In this extremely digital age we now live in, I was recently scrolling through my LinkedIn account (if you aren’t following the ASA LinkedIn account
@American Supply Association (ASA), what are you waiting for?) and noticed a post from Max Bender, the president at Connecticut-based ASA distributor member BENDER.
In the post was a photo of what looked like an old-school citation you would get in grade school if you were late or got busted for some other perceived transgression.
But this was the opposite kind of citation.
“Hey! You Rock!” was the title of the citation. “We caught you making a difference — and we LIKE it! Keep it up!”
I had to learn more.
Quite simply, if BENDER management notices an employee doing something good, they call them out on it in the form of issuing this citation.
“We found we were doing this rat race. No matter what any of us sell, it’s a commodity,” Bender tells me. “We wanted to change the game and really help our team members, and to show them they are part of something bigger, and that they are having a tremendous impact on the lives of our customers. We want to help them by providing the tools to have a bigger impact on the lives of each other and the lives of our customers. This was our opportunity to look for good behavior.”
The categories include being open to change, treating the company as your own to being a purpose promoter. “Our COO Mark Chirgwin started this three or four years ago,” Bender says. “We’re flipping the script here and recognizing positive behavior. We’re on the lookout for it. I try to call anybody that gets one of these during the week. It could be a driver, a salesperson or someone in AP or AR. It’s as easy as an order picker taking pride in going to the right bin and getting the right SKU and getting the item on the truck. That’s the difference between someone having heat or air-conditioning or not, or having a working bathroom. They are understanding the impact they have on others’ lives.”
Bender says the culture at his company has evolved greatly in recent years. “It’s been an unbelievable evolution,” he says. “Back in the day we were classic old-school wholesale. If you wrote a couple-million dollars in orders, but you were a cultural cancer and not respecting team members, you might have been exempt from disciplinary action. We have parted ways with a lot of significant revenue producers who did not align with where we were going. Now we treat each other with respect for the greater good. To be clear, we still have a long way to go but I am confident we are on the right path. We operate by our purpose statement, ‘We deliver creative solutions for comfortable living.’”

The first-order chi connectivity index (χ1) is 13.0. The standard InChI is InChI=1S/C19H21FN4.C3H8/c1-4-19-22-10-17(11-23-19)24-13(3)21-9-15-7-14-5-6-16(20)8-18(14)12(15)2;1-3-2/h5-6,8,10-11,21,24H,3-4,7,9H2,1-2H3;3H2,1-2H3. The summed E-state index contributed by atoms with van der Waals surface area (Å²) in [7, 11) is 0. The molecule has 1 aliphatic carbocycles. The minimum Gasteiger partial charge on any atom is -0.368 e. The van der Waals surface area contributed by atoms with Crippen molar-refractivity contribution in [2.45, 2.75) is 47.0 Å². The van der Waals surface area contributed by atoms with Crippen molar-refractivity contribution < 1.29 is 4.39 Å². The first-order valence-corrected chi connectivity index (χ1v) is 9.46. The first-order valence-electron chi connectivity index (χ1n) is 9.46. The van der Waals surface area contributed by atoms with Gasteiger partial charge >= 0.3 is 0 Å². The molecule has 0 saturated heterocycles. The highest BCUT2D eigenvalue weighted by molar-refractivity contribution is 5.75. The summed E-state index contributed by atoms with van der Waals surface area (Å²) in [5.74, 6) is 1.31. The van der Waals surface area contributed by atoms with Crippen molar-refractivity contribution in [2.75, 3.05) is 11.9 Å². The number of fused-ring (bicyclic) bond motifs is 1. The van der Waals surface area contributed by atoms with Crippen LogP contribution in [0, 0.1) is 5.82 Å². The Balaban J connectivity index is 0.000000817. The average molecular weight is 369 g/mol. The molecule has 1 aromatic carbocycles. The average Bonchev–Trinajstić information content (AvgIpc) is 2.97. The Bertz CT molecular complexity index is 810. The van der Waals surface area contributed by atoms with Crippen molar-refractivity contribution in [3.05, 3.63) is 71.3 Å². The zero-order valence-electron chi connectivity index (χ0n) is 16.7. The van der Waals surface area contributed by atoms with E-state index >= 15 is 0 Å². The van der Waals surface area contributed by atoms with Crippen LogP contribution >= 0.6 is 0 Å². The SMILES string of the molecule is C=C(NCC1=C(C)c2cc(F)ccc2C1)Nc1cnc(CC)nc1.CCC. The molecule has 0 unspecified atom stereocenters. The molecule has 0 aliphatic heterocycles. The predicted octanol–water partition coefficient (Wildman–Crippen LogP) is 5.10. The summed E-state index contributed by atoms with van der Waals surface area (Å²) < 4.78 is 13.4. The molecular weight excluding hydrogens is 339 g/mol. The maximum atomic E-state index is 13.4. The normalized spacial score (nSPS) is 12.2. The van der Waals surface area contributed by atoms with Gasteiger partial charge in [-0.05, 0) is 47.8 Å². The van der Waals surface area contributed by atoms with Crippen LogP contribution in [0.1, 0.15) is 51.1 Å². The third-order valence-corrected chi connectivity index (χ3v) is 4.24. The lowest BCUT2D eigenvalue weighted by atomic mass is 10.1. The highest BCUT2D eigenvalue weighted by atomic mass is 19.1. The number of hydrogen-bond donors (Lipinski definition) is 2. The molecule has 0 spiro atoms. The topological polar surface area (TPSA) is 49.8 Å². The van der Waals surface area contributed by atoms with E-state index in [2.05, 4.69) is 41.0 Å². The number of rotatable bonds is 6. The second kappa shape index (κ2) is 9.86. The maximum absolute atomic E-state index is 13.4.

The seat shuffling on the bus even continued during the pandemic. “At the beginning of COVID, we parted ways with a lot of people and it affected our revenue,” Bender says. “Our people recognized leadership made some tough changes. We tried to keep the people who are supporting each other and championing customers. The feedback we received was, ‘Hey guys, it’s about time.’ Some people didn’t align with who we are anymore. There has been some pain with this. With COVID, demand has ramped back up and keeping up with it has been a challenge, especially while we increase staffing levels. We are trying to provide more structured training on industry specific skills while also providing tools that help our team members to have a bigger and more positive impact on the lives of other team members, customers and families.
Bender notes by the end of the year every team member will participate in a weekly meeting processing issues and giving updates to their team on projects they are working on; all of these projects align with executive goals. “We’re rolling in the right direction,” he says. “And it all stems from a cultural alignment. People have to understand culture has a huge impact on the performance of organizations. If someone treats you like crap at work, you or they bring that home. Everybody should respect and support each other. Life is too short to be a bunch of (jerks).”
Bender also talks about having a purposeful approach in all aspects of life with his team. As an example, one salesperson shifted away from product benefits and price, and instead began asking customers about their pain points. That increased his sales significantly. “During COVID, he’s having his best year ever,” Bender says, “because he added purpose to the equation. If you don’t do that, what do you have? Commodities and boxes. There are a thousand places people can go buy the same stuff I sell. We have to add more value each day, and culturally, we are focused on that all the time.”